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Native Plant Garden 10 Years In: 5 Lessons Learned

The Big Picture.

As this growing season wound down, I realized it was indeed my tenth growing season in this garden. Hard to believe when I have a wish list for next year that is growing by the day! This realization did lead me to step back and reflect, always a fun thing with your garden. Here are five things I have learned.

winterberry shrub with leaves and berries

Plants Need to Settle In

The frequent adage "the first year they sleep; the second year they creep; and the third year they leap" is certainly true for all newly planted perennials, vines, shrubs and trees. More than that though, you really have to wait for plants to settle in before they strut their stuff and every plant is different. Sometimes it's in three years; but often times it might be a bit longer. Sure, newly planted one and two gallon winterberry shrubs (Ilex verticillata) were bulking up and producing berries in their third year but the annual bumper crop of berries didn't happen regularly until the 6th year. Likewise, a 1" caliper fringe tree (Chionanthus virginicus) is just starting to produce a handful of olive size dark blue fruits. In a couple of years, I'll bet that number will grow exponentially. Now that perennial Indian pinks (Spigela marilandica) are five years in, they can easily be moved and or divided with seemingly no impact to their blooms. Amsonia (Amsonia tabernaemontana) are large and blousy and holding fall yellow color in abundance now that they are in their 6th growing season here. I have moved my fair share of plants to different locations thinking that they should be doing better than this but for many, I probably didn't give them enough of a chance.

The Best Screen is a Hedgerow

This garden sits on a busy corner with a four way stop and lots of pedestrians and cyclists. While neighbors cheerfully chattering through creates just the lively atmosphere I desire, I also wanted to screen out the car traffic. In one area, I planted a mix of evergreen and deciduous trees and shrubs. In another, I moved already existing thick ornamental yews to form a naturally shaped hedge. Years in, the hedgerow mix is a delightful kaleidoscope of foliage, flowers and winter interest. The variety of heights allows perennials to be planted in between and the views of the intersection from our first floor windows are long obscured.

The yew hedge is a good 8' tall and completely screens out the street. The effect though is less than desirable. The hedge, even in a natural shape, creates a stark face both inside the garden and for passersby along the sidewalk.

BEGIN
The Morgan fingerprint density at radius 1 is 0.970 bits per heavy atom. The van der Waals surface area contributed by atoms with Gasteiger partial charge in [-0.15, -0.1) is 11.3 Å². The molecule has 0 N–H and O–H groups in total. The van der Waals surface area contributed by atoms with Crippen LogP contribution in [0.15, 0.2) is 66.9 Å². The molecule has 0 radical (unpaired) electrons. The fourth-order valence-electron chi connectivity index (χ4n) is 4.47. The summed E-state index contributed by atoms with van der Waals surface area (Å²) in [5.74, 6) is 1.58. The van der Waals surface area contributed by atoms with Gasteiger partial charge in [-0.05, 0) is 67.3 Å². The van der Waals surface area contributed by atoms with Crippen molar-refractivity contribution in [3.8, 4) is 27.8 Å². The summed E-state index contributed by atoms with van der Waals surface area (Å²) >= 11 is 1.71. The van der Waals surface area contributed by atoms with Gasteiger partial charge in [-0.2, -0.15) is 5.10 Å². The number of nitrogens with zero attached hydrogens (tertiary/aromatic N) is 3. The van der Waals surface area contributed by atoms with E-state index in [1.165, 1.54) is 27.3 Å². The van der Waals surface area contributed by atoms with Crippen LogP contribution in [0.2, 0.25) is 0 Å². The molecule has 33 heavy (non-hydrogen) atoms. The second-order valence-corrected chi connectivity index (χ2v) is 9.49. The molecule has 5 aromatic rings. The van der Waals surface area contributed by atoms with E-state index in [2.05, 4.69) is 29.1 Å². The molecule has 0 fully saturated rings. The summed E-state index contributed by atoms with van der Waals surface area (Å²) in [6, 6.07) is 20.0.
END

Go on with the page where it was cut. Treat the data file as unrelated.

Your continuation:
Though both approaches are very effective screens, the hedge is no where near as interesting. This is before you even get to all of the ecological benefits multiple types of plants can provide over just one type of plant.

heuchera 'Autumn Bride' in bloom

The Value of Repeating Plants

Early on, it was quite apparent that Heuchera 'Autumn Bride' did quite well in our soil and light conditions. The low growing perennials grew rapidly and could easily be divided. To begin filling in blank spaces in newly created beds from lawn I divided and planted. Today, those groups of heuchera basically knot the different parts of our small garden together creating a cohesive effect, They also turn out to be evergreen here and bloom in the dryness of late summer when fewer plants do. Not planned but fortuitous. If you have a plant that is doing well, go with it!

coneflowers in bloom

The Easiest Bird Feeders are Plants

In the first five years in this garden, I enthusiastically filled three bird feeders with niger, sunflower and safflower seed in summer and suet in winter. The birds definitely came. And then one summer, I noticed gold finches flitting from one patch of coneflower to another and then out to the street for a third patch and back. It was a side yard runway! I stopped filling the finch feeder that summer and the other bird feeders the following year. At first, I missed the easy and frequent bird sightings at the feeders. Slowly though, I realized those birds are still there; they are just not 'on demand.' I also enjoyed using the time washing and filling the feeders for other things. This spring, I'll free cycle the bird feeders once and for all. Now, I have no expertise on bird feeders and I do read from time to time about the need to help birds over the winter. I just plan to do it with plants: winterberry, hollies, viburnum and the like.

The Best Info Comes From Native Plant Nursery Staff

We have so many, and an ever growing number, of phenomenal sources of native plant information from the Mt. Cuba Center to Dr. Doug Tallamy to Extension Services and Master Gardener Groups and so many more. We have more information about native plants at our finger tips than ever before. To me, hands down, the best source of advice is from the staff at our local native nurseries. This is because they are typically growing from seed or growing on plants themselves and most are also gardeners experienced in our same growing conditions, soils and weather. They are also heavily invested in our success because our success is their success. If you have questions, local native plant nurseries are the best places to get answers!

Happy Winter Solstice.


We want you to be as excited about planting Chesapeake natives as we are. “Plant This or That” gives you a native alternative to popular plants. Other posts highlight really fabulous fauna native to the Chesapeake.

Nuts for Natives, avid gardener, Baltimore City admirer, Chesapeake Bay Watershed restoration enthusiast, and public service fan.

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